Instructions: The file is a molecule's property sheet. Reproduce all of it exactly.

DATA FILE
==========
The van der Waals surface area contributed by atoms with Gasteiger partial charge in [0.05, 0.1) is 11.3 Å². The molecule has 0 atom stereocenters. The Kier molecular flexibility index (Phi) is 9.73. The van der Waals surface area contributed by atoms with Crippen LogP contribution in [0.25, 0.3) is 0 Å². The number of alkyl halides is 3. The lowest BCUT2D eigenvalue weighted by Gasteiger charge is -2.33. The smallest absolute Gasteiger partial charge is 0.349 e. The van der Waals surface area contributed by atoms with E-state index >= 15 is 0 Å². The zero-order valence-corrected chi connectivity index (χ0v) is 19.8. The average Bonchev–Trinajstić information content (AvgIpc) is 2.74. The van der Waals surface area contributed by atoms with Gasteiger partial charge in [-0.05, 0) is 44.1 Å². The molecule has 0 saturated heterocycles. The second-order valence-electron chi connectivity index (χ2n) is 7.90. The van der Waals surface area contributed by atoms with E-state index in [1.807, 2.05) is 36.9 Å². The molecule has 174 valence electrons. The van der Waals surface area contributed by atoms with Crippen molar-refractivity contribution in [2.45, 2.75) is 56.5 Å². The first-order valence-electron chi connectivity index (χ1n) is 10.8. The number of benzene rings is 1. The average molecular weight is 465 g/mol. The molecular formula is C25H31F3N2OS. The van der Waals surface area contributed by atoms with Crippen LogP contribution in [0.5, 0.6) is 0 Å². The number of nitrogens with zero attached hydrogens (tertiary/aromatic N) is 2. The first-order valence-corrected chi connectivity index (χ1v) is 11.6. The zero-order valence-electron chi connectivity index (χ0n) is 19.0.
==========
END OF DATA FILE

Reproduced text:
The van der Waals surface area contributed by atoms with Gasteiger partial charge in [0.05, 0.1) is 11.3 Å². The molecule has 0 atom stereocenters. The Kier molecular flexibility index (Phi) is 9.73. The van der Waals surface area contributed by atoms with Crippen LogP contribution in [0.25, 0.3) is 0 Å². The number of alkyl halides is 3. The lowest BCUT2D eigenvalue weighted by Gasteiger charge is -2.33. The smallest absolute Gasteiger partial charge is 0.349 e. The van der Waals surface area contributed by atoms with E-state index >= 15 is 0 Å². The zero-order valence-corrected chi connectivity index (χ0v) is 19.8. The average Bonchev–Trinajstić information content (AvgIpc) is 2.74. The van der Waals surface area contributed by atoms with Gasteiger partial charge in [-0.05, 0) is 44.1 Å². The molecule has 0 saturated heterocycles. The second-order valence-electron chi connectivity index (χ2n) is 7.90. The van der Waals surface area contributed by atoms with E-state index in [1.807, 2.05) is 36.9 Å². The molecule has 174 valence electrons. The van der Waals surface area contributed by atoms with Crippen molar-refractivity contribution in [2.45, 2.75) is 56.5 Å². The first-order valence-electron chi connectivity index (χ1n) is 10.8. The number of benzene rings is 1. The average molecular weight is 465 g/mol. The molecular formula is C25H31F3N2OS. The van der Waals surface area contributed by atoms with Crippen LogP contribution in [0.5, 0.6) is 0 Å². The number of nitrogens with zero attached hydrogens (tertiary/aromatic N) is 2. The first-order valence-corrected chi connectivity index (χ1v) is 11.6. The zero-order valence-electron chi connectivity index (χ0n) is 19.0.